How to Remove Peel and Stick Vinyl Tiles
New vinyl flooring cannot be installed over old peel and stick vinyl tiles because the seams from the tiles will show through after the new floor has settled. Removing the old tiles is usually a fairly easy job with the right tools.
Remove existing vinyl baseboard, if you have it. After the new floor is installed you will need to replace the vinyl baseboard. The easiest place to start removing tile is usually around the edge.
Find an easy place to start removing the old tiles. If you have removed the vinyl base there will be a gap along the edge of the floor to start scraping. If there are no easy seams, use a hammer to drive the putty knife under a tile at a seam. Once you get the first tile up, the rest should go much easier.
Working the putty knife under the edges of the tiles, pry them up one by one. If the tiles are less than twenty years old, they should come up fairly easily because modern adhesives are water based and designed for easy removal. If the tiles are older, the adhesive might be solvent based and will leave a sticky film on the subfloor.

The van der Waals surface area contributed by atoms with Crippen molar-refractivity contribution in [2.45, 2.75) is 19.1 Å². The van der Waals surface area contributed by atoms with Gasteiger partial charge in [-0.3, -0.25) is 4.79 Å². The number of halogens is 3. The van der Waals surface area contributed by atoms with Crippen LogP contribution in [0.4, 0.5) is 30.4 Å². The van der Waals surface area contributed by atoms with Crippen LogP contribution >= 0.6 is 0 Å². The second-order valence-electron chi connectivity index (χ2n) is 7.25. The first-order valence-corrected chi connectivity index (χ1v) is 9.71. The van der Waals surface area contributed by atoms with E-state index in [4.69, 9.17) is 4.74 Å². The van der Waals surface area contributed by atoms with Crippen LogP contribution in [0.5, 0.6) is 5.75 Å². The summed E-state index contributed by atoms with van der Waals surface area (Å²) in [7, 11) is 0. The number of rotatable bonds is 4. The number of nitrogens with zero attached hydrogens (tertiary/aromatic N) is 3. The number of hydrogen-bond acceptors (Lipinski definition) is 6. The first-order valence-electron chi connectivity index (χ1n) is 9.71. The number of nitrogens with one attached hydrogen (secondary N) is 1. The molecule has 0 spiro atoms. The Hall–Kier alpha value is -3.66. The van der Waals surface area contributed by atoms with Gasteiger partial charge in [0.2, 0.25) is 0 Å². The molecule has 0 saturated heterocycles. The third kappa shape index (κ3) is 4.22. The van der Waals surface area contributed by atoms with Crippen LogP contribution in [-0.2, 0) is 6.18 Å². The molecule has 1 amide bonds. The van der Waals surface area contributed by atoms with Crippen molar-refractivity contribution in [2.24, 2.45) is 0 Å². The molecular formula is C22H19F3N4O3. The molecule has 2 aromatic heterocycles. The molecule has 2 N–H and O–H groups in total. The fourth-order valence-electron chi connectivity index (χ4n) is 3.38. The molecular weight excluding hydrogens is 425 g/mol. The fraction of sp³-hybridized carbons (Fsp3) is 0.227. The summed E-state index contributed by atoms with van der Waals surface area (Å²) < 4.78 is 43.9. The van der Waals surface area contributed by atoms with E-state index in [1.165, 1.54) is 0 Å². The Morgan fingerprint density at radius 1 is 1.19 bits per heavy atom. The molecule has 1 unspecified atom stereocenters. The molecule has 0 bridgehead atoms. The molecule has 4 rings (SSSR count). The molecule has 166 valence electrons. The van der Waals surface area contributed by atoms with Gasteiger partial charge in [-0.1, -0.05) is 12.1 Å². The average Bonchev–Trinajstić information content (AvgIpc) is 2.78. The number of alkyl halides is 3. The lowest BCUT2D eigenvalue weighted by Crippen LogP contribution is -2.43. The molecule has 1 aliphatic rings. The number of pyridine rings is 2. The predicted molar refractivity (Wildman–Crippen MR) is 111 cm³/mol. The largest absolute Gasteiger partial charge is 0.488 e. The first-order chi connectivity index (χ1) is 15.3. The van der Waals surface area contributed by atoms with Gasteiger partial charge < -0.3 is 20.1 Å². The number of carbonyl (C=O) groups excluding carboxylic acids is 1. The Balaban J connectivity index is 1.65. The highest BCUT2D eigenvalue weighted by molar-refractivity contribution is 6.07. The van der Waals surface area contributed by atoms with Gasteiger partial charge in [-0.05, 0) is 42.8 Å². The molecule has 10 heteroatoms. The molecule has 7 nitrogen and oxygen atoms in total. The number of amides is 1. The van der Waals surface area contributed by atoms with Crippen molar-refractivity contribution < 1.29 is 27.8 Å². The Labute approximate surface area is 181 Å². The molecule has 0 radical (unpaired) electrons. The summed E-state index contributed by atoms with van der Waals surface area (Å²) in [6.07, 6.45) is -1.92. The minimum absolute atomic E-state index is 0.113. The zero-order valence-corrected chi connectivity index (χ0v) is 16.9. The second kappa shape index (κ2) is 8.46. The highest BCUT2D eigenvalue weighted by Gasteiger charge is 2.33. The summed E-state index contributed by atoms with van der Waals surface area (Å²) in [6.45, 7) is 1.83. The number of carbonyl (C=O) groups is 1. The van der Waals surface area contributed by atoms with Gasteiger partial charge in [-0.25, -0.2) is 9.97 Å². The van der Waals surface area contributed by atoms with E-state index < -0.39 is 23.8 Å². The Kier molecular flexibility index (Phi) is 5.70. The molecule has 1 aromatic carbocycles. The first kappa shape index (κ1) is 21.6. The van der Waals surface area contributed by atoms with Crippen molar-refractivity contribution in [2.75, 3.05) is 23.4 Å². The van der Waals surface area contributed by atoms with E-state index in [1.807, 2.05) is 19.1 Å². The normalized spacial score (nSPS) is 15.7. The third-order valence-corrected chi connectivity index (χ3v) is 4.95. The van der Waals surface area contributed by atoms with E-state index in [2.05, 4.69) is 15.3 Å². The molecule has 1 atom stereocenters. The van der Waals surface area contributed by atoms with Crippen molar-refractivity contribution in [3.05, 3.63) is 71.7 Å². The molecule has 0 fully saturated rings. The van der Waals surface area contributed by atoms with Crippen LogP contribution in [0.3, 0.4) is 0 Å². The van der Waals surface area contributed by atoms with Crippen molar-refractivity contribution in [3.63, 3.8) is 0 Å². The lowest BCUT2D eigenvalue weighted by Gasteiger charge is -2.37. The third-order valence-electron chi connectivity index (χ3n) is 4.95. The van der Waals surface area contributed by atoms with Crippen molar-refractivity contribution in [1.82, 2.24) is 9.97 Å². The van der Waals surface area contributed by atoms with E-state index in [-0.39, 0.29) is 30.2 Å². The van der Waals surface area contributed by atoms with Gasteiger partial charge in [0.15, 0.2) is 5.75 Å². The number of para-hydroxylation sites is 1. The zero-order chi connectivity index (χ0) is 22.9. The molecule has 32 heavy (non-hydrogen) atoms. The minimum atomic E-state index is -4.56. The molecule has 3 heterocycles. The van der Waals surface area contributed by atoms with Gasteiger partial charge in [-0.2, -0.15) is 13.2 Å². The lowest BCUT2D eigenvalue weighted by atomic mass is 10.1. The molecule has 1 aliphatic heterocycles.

Use an adhesive remover to clean any glue residue from the floor. Generally this is wiped on liberally in small sections. It softens the remaining residue, which can be scraped up with the same putty knife you used to remove the tile. If the residue is in a very thin film and is sticky but too thin to scrape up, wipe it off instead, using plenty of old rags and turning them frequently.
Allow to dry for 48 hours before installing new vinyl flooring. Some flooring adheres better to a subfloor that has been sealed with a paint primer, and some goes on more successfully over clean bare wood. Check with the retailer or manufacturer of your new floor to determine the best route.
Things You Will Need
- 4-inch Chisel putty knife
- Glue solvent remover
Use a hair dryer to heat the tile if they are very firmly stuck. The heat can soften the adhesive. If just removing one damaged tile, don't pry it from the edges as this can damage adjacent tiles. Using a razor knife, make a cut in the center of the damaged tile and scrape it from the center towards the edges.
Stevie Donald has been an online writer since 2004, producing articles for numerous websites and magazines. Her writing chops include three books on dog care and training, one of which won a prestigious national award in 2003. Donald has also been a painting contractor since 1979, painting interiors and exteriors.